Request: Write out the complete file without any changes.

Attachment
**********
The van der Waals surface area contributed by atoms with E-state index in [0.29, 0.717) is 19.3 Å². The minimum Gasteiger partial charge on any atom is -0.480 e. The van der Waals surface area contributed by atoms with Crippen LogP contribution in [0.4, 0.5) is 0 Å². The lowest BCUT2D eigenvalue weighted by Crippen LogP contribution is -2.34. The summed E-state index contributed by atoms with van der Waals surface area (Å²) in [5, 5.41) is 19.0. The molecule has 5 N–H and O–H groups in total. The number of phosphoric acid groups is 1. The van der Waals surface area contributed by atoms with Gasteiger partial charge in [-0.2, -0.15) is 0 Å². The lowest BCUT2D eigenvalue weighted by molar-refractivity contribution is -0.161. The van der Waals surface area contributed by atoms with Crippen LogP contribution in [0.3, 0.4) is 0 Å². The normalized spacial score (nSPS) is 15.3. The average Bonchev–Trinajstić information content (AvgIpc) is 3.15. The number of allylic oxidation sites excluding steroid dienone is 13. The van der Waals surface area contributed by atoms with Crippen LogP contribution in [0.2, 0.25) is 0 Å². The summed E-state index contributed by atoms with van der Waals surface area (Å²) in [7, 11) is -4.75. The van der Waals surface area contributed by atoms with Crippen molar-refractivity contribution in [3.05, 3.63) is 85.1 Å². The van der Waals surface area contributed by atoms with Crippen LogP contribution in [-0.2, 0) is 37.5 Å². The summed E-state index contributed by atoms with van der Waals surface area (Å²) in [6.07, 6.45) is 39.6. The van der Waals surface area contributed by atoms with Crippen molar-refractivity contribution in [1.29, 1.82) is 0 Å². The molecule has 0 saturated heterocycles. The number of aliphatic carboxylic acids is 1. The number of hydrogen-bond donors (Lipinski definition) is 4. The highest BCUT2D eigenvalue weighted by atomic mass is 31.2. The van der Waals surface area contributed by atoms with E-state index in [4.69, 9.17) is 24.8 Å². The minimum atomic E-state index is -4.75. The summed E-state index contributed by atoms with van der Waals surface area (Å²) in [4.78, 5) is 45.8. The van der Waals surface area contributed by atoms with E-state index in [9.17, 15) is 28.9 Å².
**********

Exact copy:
The van der Waals surface area contributed by atoms with E-state index in [0.29, 0.717) is 19.3 Å². The minimum Gasteiger partial charge on any atom is -0.480 e. The van der Waals surface area contributed by atoms with Crippen LogP contribution in [0.4, 0.5) is 0 Å². The lowest BCUT2D eigenvalue weighted by Crippen LogP contribution is -2.34. The summed E-state index contributed by atoms with van der Waals surface area (Å²) in [5, 5.41) is 19.0. The molecule has 5 N–H and O–H groups in total. The number of phosphoric acid groups is 1. The van der Waals surface area contributed by atoms with Gasteiger partial charge in [-0.2, -0.15) is 0 Å². The lowest BCUT2D eigenvalue weighted by molar-refractivity contribution is -0.161. The van der Waals surface area contributed by atoms with Crippen LogP contribution in [0.3, 0.4) is 0 Å². The normalized spacial score (nSPS) is 15.3. The average Bonchev–Trinajstić information content (AvgIpc) is 3.15. The number of allylic oxidation sites excluding steroid dienone is 13. The van der Waals surface area contributed by atoms with Crippen LogP contribution in [0.2, 0.25) is 0 Å². The summed E-state index contributed by atoms with van der Waals surface area (Å²) in [7, 11) is -4.75. The van der Waals surface area contributed by atoms with Crippen molar-refractivity contribution in [3.05, 3.63) is 85.1 Å². The van der Waals surface area contributed by atoms with Crippen LogP contribution in [-0.2, 0) is 37.5 Å². The summed E-state index contributed by atoms with van der Waals surface area (Å²) in [6.07, 6.45) is 39.6. The van der Waals surface area contributed by atoms with Crippen molar-refractivity contribution in [1.29, 1.82) is 0 Å². The molecule has 0 saturated heterocycles. The number of aliphatic carboxylic acids is 1. The number of hydrogen-bond donors (Lipinski definition) is 4. The highest BCUT2D eigenvalue weighted by atomic mass is 31.2. The van der Waals surface area contributed by atoms with E-state index in [4.69, 9.17) is 24.8 Å². The minimum atomic E-state index is -4.75. The summed E-state index contributed by atoms with van der Waals surface area (Å²) in [4.78, 5) is 45.8. The van der Waals surface area contributed by atoms with E-state index in [9.17, 15) is 28.9 Å².